‘The Arrangements’, Chimamanda Ngozi Adichie’s short story on the Trumps, centres on Melania (The Donald’s pouting, smoky-eyed, fearsomely sculpted and scripted third wife) and is a masterpiece of characterization. Melania’s character and motivation. And that of Candidate Trump, the man who would save America but can’t even protect his wife from feeling used, un-loved, undone by Donald’s obsession with himself (and with his daughter Ivanka. A subtly revealing line in the story reads: “Donald admired in his daughter qualities he would not abide in a wife.”)
Click here to read ‘The Arrangements’. The story is the first of two pieces of “election fiction” commissioned by The New York Times Book Review on the American election.
To me, it seems that the story answers a question asked by many disappointed people fearful of the way the world is going. (Brexit, Trumpism, the rise of the far right across Europe, political legitimacy for Narendra Modi’s Hindutva agenda in India).
Those who don’t like the dark current in the affairs of men (and women) ask if political fiction is relevant in the age of social media? Does it pack much of a punch any more? Are writers doing their job by holding a mirror up to society by telling stories we want to hear but which also force us to think?
Ms Adichi’s story on the Trumps provides a good answer to these questions. She’s done something that is impossible in a piece of journalism – imagined herself into Melania’s life with Donald Trump. With his children from other marriages; his uninformed view of her and all things “European”; his disinterest in what she thinks or wears or feels about anything; his need of her only to not dissent, look suitably gorgeous and be submissive.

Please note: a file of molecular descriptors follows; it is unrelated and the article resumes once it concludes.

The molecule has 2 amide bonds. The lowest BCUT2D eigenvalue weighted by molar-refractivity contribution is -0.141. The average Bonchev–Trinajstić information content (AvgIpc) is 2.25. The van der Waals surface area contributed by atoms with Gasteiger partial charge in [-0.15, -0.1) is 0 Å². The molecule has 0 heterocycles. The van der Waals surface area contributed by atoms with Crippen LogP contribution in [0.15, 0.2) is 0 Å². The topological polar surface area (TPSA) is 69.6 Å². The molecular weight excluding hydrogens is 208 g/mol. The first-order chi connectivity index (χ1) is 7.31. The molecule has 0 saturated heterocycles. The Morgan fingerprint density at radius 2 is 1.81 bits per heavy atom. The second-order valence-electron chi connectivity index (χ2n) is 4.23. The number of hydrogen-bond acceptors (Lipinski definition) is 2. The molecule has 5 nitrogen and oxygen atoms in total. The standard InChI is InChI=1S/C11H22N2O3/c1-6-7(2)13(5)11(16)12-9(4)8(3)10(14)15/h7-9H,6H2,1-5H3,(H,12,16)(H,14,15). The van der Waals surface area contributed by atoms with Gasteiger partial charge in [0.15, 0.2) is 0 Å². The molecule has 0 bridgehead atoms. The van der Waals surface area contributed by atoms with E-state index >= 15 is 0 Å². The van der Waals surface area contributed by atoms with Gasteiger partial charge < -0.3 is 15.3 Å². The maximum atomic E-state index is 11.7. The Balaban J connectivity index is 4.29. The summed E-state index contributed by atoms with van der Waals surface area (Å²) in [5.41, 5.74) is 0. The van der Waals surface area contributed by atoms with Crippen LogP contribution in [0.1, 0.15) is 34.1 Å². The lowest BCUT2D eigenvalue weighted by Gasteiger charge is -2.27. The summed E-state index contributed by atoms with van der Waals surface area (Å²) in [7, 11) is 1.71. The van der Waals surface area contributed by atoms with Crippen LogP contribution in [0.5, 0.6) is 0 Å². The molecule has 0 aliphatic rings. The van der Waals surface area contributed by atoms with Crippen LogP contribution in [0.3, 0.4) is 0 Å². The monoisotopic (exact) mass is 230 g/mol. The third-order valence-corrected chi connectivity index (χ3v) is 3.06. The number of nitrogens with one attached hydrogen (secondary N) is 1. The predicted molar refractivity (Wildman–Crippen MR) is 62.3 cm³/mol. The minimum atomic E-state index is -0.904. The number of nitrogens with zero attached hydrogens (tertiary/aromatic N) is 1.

“He would never be a truly content person, she knew this, because of that primal restlessness that thrummed in him…” the Melania Trump in the story thinks, terrified that Donald might win the election and the “luxurious peace” of her life will be shattered. Melania has bought this with her body and her calm canned responses to her egotistic husband’s demand for approbation – in bed, the boardroom, the dinner table.
She is startled he has got so far in politics.
“Americans were so emotionally young, so fascinated by what Europeans knew to be world-weary realities. They were drawn to Donald’s brashness and bluster and bullying, his harsh words, even the amoral ease with which untruths slid out of his mouth. She viewed these with a shrug — he was human, and he had his good points, and did Americans truly not know that human beings told lies?”
As a third wife, an immigrant in America, with heavily accented English and little interest in good causes, Melania Trump comes across as a figure that unexpectedly arouses sympathy for her parasitic connection with The Donald.
That it is so believable says as much about the qualities we suspect Mr Trump to possess (based on his public persona and behaviour) as about Ms Adichi’s skill.